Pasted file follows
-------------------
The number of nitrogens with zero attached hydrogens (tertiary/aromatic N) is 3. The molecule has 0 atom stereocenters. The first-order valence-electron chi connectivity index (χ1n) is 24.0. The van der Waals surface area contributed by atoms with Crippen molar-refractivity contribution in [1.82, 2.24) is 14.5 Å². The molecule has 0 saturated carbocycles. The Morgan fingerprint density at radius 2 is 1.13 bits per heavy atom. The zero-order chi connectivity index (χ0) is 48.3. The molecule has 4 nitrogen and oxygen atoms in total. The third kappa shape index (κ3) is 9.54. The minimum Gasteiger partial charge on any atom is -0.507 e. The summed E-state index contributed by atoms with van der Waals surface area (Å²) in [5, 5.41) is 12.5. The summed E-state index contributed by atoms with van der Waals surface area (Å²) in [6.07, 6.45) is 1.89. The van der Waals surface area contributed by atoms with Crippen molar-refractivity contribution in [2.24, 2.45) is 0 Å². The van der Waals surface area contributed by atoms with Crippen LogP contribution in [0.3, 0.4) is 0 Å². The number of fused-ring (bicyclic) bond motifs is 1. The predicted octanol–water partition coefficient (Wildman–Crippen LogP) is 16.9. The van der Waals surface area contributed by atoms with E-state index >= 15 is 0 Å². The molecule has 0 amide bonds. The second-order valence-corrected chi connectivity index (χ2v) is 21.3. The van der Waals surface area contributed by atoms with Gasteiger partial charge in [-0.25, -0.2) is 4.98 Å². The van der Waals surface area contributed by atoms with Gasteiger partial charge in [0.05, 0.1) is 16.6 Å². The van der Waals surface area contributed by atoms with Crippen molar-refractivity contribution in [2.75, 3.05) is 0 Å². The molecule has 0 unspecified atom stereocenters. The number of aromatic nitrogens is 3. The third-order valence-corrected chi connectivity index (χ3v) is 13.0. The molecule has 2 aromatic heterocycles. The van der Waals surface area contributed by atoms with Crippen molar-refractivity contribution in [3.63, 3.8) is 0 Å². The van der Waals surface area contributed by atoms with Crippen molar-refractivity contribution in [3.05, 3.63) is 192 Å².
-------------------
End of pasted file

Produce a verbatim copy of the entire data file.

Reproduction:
The number of nitrogens with zero attached hydrogens (tertiary/aromatic N) is 3. The molecule has 0 atom stereocenters. The first-order valence-electron chi connectivity index (χ1n) is 24.0. The van der Waals surface area contributed by atoms with Crippen molar-refractivity contribution in [1.82, 2.24) is 14.5 Å². The molecule has 0 saturated carbocycles. The Morgan fingerprint density at radius 2 is 1.13 bits per heavy atom. The zero-order chi connectivity index (χ0) is 48.3. The molecule has 4 nitrogen and oxygen atoms in total. The third kappa shape index (κ3) is 9.54. The minimum Gasteiger partial charge on any atom is -0.507 e. The summed E-state index contributed by atoms with van der Waals surface area (Å²) in [5, 5.41) is 12.5. The summed E-state index contributed by atoms with van der Waals surface area (Å²) in [6.07, 6.45) is 1.89. The van der Waals surface area contributed by atoms with Crippen molar-refractivity contribution in [2.24, 2.45) is 0 Å². The van der Waals surface area contributed by atoms with Crippen LogP contribution in [0.3, 0.4) is 0 Å². The number of fused-ring (bicyclic) bond motifs is 1. The predicted octanol–water partition coefficient (Wildman–Crippen LogP) is 16.9. The van der Waals surface area contributed by atoms with E-state index >= 15 is 0 Å². The molecule has 0 amide bonds. The second-order valence-corrected chi connectivity index (χ2v) is 21.3. The van der Waals surface area contributed by atoms with Gasteiger partial charge in [-0.25, -0.2) is 4.98 Å². The van der Waals surface area contributed by atoms with Gasteiger partial charge in [0.05, 0.1) is 16.6 Å². The van der Waals surface area contributed by atoms with Crippen molar-refractivity contribution in [2.75, 3.05) is 0 Å². The molecule has 0 unspecified atom stereocenters. The number of aromatic nitrogens is 3. The third-order valence-corrected chi connectivity index (χ3v) is 13.0. The molecule has 2 aromatic heterocycles. The van der Waals surface area contributed by atoms with Crippen molar-refractivity contribution in [3.63, 3.8) is 0 Å². The van der Waals surface area contributed by atoms with Crippen molar-refractivity contribution in [3.05, 3.63) is 192 Å².